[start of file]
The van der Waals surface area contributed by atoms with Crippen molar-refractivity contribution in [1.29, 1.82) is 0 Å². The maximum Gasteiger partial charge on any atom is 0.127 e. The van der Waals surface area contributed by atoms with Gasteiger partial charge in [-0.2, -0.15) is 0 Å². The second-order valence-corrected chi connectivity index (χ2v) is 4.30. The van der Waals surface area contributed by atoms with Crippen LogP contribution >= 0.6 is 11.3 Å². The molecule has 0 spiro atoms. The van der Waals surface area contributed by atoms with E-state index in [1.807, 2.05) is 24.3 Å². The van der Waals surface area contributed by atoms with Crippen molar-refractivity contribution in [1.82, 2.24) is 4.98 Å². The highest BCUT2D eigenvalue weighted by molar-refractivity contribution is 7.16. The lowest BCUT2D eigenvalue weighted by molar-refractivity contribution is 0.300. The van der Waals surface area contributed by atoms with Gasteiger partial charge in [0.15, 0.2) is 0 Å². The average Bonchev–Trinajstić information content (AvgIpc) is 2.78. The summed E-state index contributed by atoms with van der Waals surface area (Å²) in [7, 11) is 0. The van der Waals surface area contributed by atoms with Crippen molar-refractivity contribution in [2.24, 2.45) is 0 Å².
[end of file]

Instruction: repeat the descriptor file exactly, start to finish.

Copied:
The van der Waals surface area contributed by atoms with Crippen molar-refractivity contribution in [1.29, 1.82) is 0 Å². The maximum Gasteiger partial charge on any atom is 0.127 e. The van der Waals surface area contributed by atoms with Gasteiger partial charge in [-0.2, -0.15) is 0 Å². The second-order valence-corrected chi connectivity index (χ2v) is 4.30. The van der Waals surface area contributed by atoms with Crippen LogP contribution >= 0.6 is 11.3 Å². The molecule has 0 spiro atoms. The van der Waals surface area contributed by atoms with E-state index in [1.807, 2.05) is 24.3 Å². The van der Waals surface area contributed by atoms with Crippen molar-refractivity contribution in [1.82, 2.24) is 4.98 Å². The highest BCUT2D eigenvalue weighted by molar-refractivity contribution is 7.16. The lowest BCUT2D eigenvalue weighted by molar-refractivity contribution is 0.300. The van der Waals surface area contributed by atoms with Gasteiger partial charge in [0.15, 0.2) is 0 Å². The average Bonchev–Trinajstić information content (AvgIpc) is 2.78. The summed E-state index contributed by atoms with van der Waals surface area (Å²) in [7, 11) is 0. The van der Waals surface area contributed by atoms with Crippen molar-refractivity contribution in [2.24, 2.45) is 0 Å².